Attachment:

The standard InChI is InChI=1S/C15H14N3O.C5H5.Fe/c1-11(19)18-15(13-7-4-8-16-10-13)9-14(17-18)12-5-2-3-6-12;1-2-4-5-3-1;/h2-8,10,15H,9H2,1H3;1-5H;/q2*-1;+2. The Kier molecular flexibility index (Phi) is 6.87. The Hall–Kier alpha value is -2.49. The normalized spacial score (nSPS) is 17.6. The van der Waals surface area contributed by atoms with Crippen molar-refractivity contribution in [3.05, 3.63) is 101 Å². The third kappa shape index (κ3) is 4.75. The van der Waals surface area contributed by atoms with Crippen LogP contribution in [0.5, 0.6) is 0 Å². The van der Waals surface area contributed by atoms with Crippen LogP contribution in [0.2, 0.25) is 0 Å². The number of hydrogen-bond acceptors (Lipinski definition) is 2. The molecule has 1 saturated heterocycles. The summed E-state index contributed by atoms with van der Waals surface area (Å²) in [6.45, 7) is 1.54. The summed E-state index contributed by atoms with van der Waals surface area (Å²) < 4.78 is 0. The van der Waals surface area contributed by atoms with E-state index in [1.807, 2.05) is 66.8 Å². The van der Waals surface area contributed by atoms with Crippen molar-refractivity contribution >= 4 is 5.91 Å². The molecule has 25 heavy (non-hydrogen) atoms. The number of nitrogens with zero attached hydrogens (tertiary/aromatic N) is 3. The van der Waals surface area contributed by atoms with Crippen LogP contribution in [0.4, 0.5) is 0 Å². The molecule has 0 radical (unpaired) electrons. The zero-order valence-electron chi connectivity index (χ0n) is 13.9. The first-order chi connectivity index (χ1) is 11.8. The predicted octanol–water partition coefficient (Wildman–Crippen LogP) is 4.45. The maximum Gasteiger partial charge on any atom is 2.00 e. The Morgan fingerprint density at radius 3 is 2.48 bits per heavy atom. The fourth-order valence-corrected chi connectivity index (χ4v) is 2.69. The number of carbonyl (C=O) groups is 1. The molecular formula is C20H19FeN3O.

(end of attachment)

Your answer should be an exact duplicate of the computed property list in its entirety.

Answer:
The standard InChI is InChI=1S/C15H14N3O.C5H5.Fe/c1-11(19)18-15(13-7-4-8-16-10-13)9-14(17-18)12-5-2-3-6-12;1-2-4-5-3-1;/h2-8,10,15H,9H2,1H3;1-5H;/q2*-1;+2. The Kier molecular flexibility index (Phi) is 6.87. The Hall–Kier alpha value is -2.49. The normalized spacial score (nSPS) is 17.6. The van der Waals surface area contributed by atoms with Crippen molar-refractivity contribution in [3.05, 3.63) is 101 Å². The third kappa shape index (κ3) is 4.75. The van der Waals surface area contributed by atoms with Crippen LogP contribution in [0.5, 0.6) is 0 Å². The van der Waals surface area contributed by atoms with Crippen LogP contribution in [0.2, 0.25) is 0 Å². The number of hydrogen-bond acceptors (Lipinski definition) is 2. The molecule has 1 saturated heterocycles. The summed E-state index contributed by atoms with van der Waals surface area (Å²) in [6.45, 7) is 1.54. The summed E-state index contributed by atoms with van der Waals surface area (Å²) < 4.78 is 0. The van der Waals surface area contributed by atoms with E-state index in [1.807, 2.05) is 66.8 Å². The van der Waals surface area contributed by atoms with Crippen molar-refractivity contribution >= 4 is 5.91 Å². The molecule has 25 heavy (non-hydrogen) atoms. The number of nitrogens with zero attached hydrogens (tertiary/aromatic N) is 3. The van der Waals surface area contributed by atoms with Crippen LogP contribution in [0.4, 0.5) is 0 Å². The molecule has 0 radical (unpaired) electrons. The zero-order valence-electron chi connectivity index (χ0n) is 13.9. The first-order chi connectivity index (χ1) is 11.8. The predicted octanol–water partition coefficient (Wildman–Crippen LogP) is 4.45. The maximum Gasteiger partial charge on any atom is 2.00 e. The Morgan fingerprint density at radius 3 is 2.48 bits per heavy atom. The fourth-order valence-corrected chi connectivity index (χ4v) is 2.69. The number of carbonyl (C=O) groups is 1. The molecular formula is C20H19FeN3O.